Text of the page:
Espadrille shoes are the epitome of classic summer footwear, but did you know they’re just as easy to make as they are to wear? This fabulous summer project is growing in popularity thanks to A Happy Stitch founder Melissa Quaal and the espadrille kits you can find in her Etsy shop. With the help of Melissa, find out all the tricks you need to know for picking out a Spoonflower design for your first (or next!) pair of espadrilles.
Melissa: I am, of course, in love with making espadrilles! It’s why I started selling The Espadrilles Kit which includes everything you need to create your own pair! So, it will come as no surprise that I was over-the-moon excited to discover all the fabulous ways that espadrilles can be made with lovely Spoonflower fabric. I love the faces behind Spoonflower and the low-waste manner in which they manufacture fabric so it’s a match made in heaven. I’m looking forward to sharing with you all the ins and outs of using Spoonflower fabric to make shoes. After you’ve picked out your designs, be sure to check out my blog for more information on how to make your own pair of espadrilles!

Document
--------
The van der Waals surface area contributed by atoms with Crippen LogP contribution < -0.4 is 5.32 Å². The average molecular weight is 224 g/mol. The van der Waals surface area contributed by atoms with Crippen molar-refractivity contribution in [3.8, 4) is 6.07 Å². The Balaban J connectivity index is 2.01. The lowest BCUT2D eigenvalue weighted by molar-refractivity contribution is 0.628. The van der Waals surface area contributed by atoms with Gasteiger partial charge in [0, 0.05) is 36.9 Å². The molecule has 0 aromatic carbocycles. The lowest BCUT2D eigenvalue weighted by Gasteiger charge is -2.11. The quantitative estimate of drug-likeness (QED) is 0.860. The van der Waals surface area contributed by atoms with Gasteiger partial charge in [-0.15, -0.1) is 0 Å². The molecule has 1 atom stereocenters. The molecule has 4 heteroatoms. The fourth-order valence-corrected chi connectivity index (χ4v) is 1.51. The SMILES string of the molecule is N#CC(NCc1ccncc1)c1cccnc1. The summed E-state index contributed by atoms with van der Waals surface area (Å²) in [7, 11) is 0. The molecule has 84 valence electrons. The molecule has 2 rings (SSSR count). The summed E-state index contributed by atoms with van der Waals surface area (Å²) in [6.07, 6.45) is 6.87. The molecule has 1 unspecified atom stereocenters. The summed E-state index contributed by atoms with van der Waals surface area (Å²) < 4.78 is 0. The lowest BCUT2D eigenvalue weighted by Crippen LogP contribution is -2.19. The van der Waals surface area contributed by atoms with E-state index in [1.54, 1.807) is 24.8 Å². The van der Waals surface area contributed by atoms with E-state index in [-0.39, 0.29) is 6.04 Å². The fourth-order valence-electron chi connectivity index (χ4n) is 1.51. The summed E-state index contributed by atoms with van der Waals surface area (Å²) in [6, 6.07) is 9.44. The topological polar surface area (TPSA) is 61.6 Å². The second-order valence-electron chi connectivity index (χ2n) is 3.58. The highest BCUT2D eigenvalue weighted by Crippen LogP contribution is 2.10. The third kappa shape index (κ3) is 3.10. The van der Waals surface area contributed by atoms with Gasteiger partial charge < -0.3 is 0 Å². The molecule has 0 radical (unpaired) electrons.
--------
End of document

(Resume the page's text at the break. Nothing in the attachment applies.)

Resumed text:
1. Choosing the Right Fabric Type
Espadrille shoes are made up of two different fabrics. The outside fabric for the shoe is a heavier weight canvas or cotton-linen and the lining fabric is lighter weight fabric like a quilting cotton. Spoonflower offers such a spectacular variety of fabrics but I’ve narrowed down THE BEST options for the shoes.
For the outside of the shoe I recommend Spoonflower’s Lightweight Cotton Twill. Lightweight Cotton Twill is wonderfully thick and the threads are held together tightly. Normally, with a standard canvas or cotton-linen blend you need to use a medium-weight interfacing on the outside fabric to give it enough structure. The Lightweight Cotton Twill is structured enough that it doesn’t require interfacing. Additionally, the fabric is printed wide enough that all you need for one pair of shoes is a fat quarter (29” x 18”). With my testing, I’ve discovered that the Dogwood Denim™ and Eco-Canvas are just a bit too thick for this project.
For the lining of the shoe I recommend one fat quarter of Organic Cotton Sateen. Similar to Lightweight Cotton Twill, it’s very wide (27” x 18”) so you only need one fat quarter. Plus, it’s organic and soft but still structured. You could also give Petal Signature Cotton™ a try but because a fat quarter of this fabric is only 21” wide, you’ll need to order one full yard.